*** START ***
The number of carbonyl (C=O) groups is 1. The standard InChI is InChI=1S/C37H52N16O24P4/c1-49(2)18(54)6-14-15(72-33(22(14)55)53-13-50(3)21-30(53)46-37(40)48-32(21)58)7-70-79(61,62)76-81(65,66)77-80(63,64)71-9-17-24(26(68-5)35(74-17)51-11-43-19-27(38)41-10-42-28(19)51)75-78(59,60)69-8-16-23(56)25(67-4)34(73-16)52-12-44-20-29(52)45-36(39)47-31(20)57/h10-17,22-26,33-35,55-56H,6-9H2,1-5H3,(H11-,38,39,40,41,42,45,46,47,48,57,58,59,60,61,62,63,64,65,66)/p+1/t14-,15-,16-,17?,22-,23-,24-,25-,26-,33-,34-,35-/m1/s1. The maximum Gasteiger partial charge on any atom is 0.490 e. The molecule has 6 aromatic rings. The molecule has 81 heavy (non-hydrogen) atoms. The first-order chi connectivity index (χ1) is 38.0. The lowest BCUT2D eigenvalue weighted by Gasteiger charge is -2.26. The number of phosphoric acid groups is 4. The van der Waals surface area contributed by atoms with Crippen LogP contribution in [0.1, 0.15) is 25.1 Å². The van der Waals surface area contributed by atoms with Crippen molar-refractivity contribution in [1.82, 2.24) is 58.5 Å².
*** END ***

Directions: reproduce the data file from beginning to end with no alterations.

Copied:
The number of carbonyl (C=O) groups is 1. The standard InChI is InChI=1S/C37H52N16O24P4/c1-49(2)18(54)6-14-15(72-33(22(14)55)53-13-50(3)21-30(53)46-37(40)48-32(21)58)7-70-79(61,62)76-81(65,66)77-80(63,64)71-9-17-24(26(68-5)35(74-17)51-11-43-19-27(38)41-10-42-28(19)51)75-78(59,60)69-8-16-23(56)25(67-4)34(73-16)52-12-44-20-29(52)45-36(39)47-31(20)57/h10-17,22-26,33-35,55-56H,6-9H2,1-5H3,(H11-,38,39,40,41,42,45,46,47,48,57,58,59,60,61,62,63,64,65,66)/p+1/t14-,15-,16-,17?,22-,23-,24-,25-,26-,33-,34-,35-/m1/s1. The maximum Gasteiger partial charge on any atom is 0.490 e. The molecule has 6 aromatic rings. The molecule has 81 heavy (non-hydrogen) atoms. The first-order chi connectivity index (χ1) is 38.0. The lowest BCUT2D eigenvalue weighted by Gasteiger charge is -2.26. The number of phosphoric acid groups is 4. The van der Waals surface area contributed by atoms with Crippen LogP contribution in [0.1, 0.15) is 25.1 Å². The van der Waals surface area contributed by atoms with Crippen molar-refractivity contribution in [1.82, 2.24) is 58.5 Å².